Since its origins in the early 1950s, 7(a) lending has been the flagship program of the Small Business Administration (SBA). Given the economic conditions emerging in the wake of the pandemic, 2021 is likely to be a critical year for the program and the businesses it serves.
During fiscal year 2020, which ended September 30, the SBA approved 42,302 7(a) loans for $22.6 billion dollars. This was a decline from the $23.2 billion approved in the previous year. Given the turmoil of the small business economy and the massive amount of economic relief delivered through the Economic Injury Disaster (EIDL) and Paycheck Protection Programs (PPP), the fluctuation is easy to understand.
But as the US economy begins to emerge from this crisis and businesses start down the long road to recovery, 7(a) loans are expected to once again emerge as a critical component of the recovery effort. This is especially true when you study the typical uses of proceeds for these loans and the industry sectors that tend to use the money.
The increase will also be supported by enhanced government guarantees and the reduction of fees during the remainder of this fiscal year, through the Economic Aid Act signed in December.
The SBA has reported that in recent years, the typical use of proceeds for 7(a) loans are:
- Purchase land or make improvements (26.62%)
- Purchase a business (17.06%)
- Finance working capital (15.59%)
- Pay off loans, accounts payable or notes payable (13.23%)
- Construct new buildings (6.06%)
- Purchase equipment (5.76%)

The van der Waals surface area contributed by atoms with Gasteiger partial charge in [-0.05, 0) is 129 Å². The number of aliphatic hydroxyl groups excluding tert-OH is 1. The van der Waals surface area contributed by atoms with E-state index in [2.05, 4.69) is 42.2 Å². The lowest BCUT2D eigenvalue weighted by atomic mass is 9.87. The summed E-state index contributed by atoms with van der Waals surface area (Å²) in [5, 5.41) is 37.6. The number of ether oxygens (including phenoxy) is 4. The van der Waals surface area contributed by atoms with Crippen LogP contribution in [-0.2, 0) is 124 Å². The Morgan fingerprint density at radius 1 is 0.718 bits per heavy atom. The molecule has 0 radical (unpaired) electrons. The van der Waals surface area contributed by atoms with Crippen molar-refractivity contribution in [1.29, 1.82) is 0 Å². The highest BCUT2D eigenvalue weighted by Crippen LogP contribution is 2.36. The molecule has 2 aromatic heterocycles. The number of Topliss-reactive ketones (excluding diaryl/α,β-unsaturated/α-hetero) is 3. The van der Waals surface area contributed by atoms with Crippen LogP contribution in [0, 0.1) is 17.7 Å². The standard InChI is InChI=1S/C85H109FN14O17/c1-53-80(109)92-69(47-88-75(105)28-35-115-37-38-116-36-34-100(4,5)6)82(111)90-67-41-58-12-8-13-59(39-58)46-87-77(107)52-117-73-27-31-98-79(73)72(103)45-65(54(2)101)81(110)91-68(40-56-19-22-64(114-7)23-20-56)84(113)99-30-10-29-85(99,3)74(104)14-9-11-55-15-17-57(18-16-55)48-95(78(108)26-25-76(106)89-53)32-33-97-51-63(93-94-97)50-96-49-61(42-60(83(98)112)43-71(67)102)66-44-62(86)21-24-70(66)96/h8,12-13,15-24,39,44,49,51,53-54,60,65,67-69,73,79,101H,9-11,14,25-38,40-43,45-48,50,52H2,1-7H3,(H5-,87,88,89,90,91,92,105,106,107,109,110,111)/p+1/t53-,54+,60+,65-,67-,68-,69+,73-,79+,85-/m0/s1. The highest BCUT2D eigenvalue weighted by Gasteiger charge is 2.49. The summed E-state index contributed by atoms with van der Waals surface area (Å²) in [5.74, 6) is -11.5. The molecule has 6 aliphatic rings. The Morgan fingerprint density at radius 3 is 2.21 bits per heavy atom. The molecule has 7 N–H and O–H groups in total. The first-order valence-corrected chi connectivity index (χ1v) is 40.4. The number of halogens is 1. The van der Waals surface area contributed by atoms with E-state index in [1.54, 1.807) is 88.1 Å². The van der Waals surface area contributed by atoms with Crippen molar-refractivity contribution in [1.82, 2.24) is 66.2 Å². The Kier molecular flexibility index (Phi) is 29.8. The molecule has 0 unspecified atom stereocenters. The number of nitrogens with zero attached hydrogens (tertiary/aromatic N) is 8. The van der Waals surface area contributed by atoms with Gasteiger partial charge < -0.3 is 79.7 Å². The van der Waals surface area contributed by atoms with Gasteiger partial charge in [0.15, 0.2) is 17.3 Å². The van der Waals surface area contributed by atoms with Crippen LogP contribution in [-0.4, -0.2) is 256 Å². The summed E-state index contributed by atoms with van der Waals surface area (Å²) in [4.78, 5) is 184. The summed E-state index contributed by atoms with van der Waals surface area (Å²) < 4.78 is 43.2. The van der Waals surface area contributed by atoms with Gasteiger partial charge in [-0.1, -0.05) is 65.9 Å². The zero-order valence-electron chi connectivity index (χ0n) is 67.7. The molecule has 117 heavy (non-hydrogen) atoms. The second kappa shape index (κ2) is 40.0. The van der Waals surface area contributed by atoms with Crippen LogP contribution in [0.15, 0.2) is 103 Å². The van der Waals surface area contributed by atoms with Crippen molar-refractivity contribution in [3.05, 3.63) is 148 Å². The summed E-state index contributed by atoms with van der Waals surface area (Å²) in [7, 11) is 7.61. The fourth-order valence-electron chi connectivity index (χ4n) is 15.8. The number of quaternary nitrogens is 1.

- Make leasehold improvements (3.25)
- Renovate current buildings (2.39%)
- Refinance existing debt (1.40%)
- Cover other expenses (8.64%)
When you consider this list against the backdrop of what small businesses have faced in recent months, the need for government guaranteed lending is clear. This is especially true when studying the business sectors most impacted by the pandemic and those that are historical users of the 7(a) program. The following table from small business resource FitSmallBusiness.com reveals the top ten industry sectors for 7(a) loans during the years 2010 through 2018.
In reviewing this list, it’s important to note that the leisure, hospitality, personal services, and healthcare sectors of our economy have been some of the hardest hit during the pandemic. As these businesses navigate their way through the recovery process, access to capital from government guarantee programs will be critical. These are also the same sectors that have dominated use of PPP funds, with more than 6.4 million loans and $623 billion in disbursements since its inception in April 2020.
Community financial institutions have answered the call during recent months, and their continued service will be needed in the year ahead. Prior to the pandemic, roughly 1,700 lenders participated in the 7(a) program each year. Nearly 5,500 lenders have participated in the PPP initiative. It’s unclear how many of those new SBA lenders will seek credentials for the 7(a) program, but their business clients may need them to stay involved.
Working capital financing will be important to small businesses attempting to take advantage of the 2021 recovery process. As the country continues its vaccination strategy and the spread of the virus diminishes, small business owners will be seeking to ride the recovery wave as far as possible.
For many, the process will feel like starting a new business. Many others will, in fact, be starting new businesses, having purchased assets from those that didn’t survive the recession in 2020. Evidence of this is the fact that applications for new employer identification numbers spiked more than 40% last year, according to the Census Bureau.
The million-dollar question of early 2021 has been, when will we emerge from the COVID-19 crisis? While no one knows the answer, there are now signs that we could experience a strong economic recovery in the second half of the year, once vaccination efforts take hold.
As that occurs, there’s likely to be a significant response from consumers and businesses toward economic expansion. The question for your institution is, what role will you play in funding that expansion?
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